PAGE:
7. images of the bubble dosimeter before and after count if such a device is used.

Overall, you have shown most of this over a vast number of postings. Try and do all of this in one single polished report posting.

Note data accumulated over 8 runs is not allowed. fitful starts and stops are not allowed. A single run may not be stable but should be continuous. It is from a single run that the data should be submitted. Do not submit a photo from a pretty photo run and voltage and current data from another run, pressure from another or a total bubble count from three consecutive runs.

For us, you must show that a normal run of your fusor has a good average voltage of X and a current of Y and a pressure of Z and a bubble count and all data taken of a single time period of T.

All fo this is spelled out in a FAQ on how to report for inclusion in claiming fusion.

viewtopic.php?f=24&t=3134&p=12644#p12644

Thanks

Richard Hull

Re: Neutron Club Application- Zan Chaudhry

Posted: Tue Sep 20, 2016 7:51 pm
by Kuba Anglin
The anomalous pressure reading is due to inaccuracies in your equipment. Like you, I used a CPS VG200 vacuum gauge for my fusor. After pumping with only the mechanical pump, the gauge read 0 microns. My mech pump is rated at an ultimate pressure of 12 microns. When that gauge reads 0 microns, the real pressure is likely around 15 microns. If you want an accurate pressure measurement, get a proper tc or ion gauge. The CPS gauge is meant for automotive work, not fusion reactors. I ended up using the CPS gauge anyway and simply used the generated voltage as a more accurate guide for the pressure in the chamber.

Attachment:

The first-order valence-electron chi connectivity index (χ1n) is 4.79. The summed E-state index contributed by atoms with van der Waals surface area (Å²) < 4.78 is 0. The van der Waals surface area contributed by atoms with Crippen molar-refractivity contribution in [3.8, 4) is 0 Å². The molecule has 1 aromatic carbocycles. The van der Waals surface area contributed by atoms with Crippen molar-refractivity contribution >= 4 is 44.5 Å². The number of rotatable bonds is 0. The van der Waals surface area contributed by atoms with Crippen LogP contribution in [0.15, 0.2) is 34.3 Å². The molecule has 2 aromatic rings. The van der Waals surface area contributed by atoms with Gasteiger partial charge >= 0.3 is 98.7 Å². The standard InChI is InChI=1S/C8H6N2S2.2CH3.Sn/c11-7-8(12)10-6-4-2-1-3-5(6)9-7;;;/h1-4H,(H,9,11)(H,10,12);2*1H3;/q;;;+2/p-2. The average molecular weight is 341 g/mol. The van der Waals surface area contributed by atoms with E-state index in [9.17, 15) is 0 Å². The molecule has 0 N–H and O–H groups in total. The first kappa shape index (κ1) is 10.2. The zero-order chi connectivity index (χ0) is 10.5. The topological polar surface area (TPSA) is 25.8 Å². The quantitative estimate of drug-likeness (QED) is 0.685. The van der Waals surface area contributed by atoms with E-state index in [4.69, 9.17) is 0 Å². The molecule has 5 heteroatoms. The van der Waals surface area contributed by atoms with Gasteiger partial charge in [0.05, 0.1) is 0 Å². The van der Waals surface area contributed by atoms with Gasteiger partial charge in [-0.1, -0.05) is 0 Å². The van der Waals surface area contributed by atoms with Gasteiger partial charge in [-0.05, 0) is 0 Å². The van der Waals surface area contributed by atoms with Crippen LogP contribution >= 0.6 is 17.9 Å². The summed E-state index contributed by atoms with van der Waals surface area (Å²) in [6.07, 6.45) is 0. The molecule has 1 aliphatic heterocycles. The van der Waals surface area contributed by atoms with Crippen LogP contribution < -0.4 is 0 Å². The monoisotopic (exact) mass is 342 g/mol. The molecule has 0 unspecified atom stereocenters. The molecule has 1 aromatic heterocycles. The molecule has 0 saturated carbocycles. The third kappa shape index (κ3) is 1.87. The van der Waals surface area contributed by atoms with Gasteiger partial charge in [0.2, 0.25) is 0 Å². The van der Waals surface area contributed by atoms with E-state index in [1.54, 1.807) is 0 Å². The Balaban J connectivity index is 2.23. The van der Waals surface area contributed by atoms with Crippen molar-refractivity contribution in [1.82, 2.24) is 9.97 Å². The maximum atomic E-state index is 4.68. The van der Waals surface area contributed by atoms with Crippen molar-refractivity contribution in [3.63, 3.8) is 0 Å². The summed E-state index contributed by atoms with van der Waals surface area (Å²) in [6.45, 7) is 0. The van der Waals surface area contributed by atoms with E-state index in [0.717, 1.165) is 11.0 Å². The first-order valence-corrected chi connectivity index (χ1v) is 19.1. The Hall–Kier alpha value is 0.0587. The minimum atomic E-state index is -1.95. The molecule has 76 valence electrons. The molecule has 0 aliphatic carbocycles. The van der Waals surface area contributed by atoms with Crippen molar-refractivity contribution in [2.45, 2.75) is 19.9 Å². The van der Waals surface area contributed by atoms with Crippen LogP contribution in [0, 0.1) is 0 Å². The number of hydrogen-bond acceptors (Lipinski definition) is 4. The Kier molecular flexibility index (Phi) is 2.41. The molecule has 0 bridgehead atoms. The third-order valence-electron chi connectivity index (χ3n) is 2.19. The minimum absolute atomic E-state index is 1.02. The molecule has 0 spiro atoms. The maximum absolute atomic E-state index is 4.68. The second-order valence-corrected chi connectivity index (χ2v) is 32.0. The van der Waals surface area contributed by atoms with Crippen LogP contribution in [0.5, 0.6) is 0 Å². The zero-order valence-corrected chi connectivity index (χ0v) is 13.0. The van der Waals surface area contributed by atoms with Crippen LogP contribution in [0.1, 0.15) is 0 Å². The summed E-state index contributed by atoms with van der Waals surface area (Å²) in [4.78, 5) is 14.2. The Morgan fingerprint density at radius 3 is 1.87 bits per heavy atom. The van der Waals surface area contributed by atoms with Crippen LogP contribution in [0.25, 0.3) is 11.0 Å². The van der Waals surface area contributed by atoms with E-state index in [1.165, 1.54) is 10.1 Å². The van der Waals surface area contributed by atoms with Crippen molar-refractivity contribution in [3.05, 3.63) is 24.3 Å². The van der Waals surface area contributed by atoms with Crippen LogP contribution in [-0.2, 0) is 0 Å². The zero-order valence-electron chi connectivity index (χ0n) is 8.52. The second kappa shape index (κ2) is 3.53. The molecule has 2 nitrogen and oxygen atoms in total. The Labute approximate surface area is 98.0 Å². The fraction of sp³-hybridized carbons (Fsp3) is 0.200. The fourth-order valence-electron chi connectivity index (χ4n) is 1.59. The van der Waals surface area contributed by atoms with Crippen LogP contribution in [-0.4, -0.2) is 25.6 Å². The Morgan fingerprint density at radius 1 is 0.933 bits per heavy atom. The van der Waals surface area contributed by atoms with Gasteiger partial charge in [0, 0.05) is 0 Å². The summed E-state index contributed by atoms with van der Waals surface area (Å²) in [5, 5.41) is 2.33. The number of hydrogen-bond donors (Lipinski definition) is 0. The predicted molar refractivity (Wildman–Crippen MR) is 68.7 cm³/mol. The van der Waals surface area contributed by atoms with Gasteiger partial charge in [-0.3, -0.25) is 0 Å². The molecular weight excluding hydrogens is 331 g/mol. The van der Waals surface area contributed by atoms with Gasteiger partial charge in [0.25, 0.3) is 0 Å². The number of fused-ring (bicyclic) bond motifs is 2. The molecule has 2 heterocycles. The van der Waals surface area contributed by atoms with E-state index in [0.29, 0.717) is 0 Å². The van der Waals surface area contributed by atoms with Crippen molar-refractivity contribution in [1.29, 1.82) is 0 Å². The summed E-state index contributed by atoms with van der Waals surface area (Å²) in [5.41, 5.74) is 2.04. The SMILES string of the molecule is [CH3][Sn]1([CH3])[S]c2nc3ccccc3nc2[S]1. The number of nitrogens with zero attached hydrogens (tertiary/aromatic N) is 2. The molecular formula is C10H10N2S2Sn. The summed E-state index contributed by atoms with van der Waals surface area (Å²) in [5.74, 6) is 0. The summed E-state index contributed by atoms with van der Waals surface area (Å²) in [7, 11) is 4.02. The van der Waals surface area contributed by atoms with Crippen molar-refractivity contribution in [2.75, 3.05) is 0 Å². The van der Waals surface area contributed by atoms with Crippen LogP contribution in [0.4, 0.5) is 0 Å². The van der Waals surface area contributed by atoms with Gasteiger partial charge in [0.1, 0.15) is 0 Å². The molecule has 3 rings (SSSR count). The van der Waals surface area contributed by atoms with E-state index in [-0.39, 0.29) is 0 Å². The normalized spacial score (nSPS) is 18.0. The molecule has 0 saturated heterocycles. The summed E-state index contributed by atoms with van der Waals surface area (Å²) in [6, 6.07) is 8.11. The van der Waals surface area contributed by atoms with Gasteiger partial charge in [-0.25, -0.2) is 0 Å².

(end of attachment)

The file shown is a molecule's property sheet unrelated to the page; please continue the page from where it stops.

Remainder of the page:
-Kuba

Re: Neutron Club Application- Zan Chaudhry

Posted: Tue Sep 20, 2016 8:42 pm
by Richard Hull
Many fusion folks, over time, learn how to tell their instruments are lying or have gone astray. Much like Kuba points out, looking at the glow and looking at the applied voltage and current can really tell an advanced or advaning user that his or her vacuum reading is crap and force them to check their vacuum gauge for calibration or failure. The true newbie is at the mercy of poor instrumentation in many instances and will have to go to the school of hard-knocks before picking a lot of this up. One cannot over-emphasize the need for at least a TC gauge in the foreline. (Sadly, even this gauge can be off a bit at the extreme low end, but is is better than a poke in the eye with a sharp stick and 50,000% better than a junky refrigeration gauge.)

Richard Hull

Re: Neutron Club Application- Zan Chaudhry

Posted: Wed Sep 21, 2016 2:15 am
by Zan_Chaudhry
I think I've got it all now:
1. 12 minute operation
2. 35kV average voltage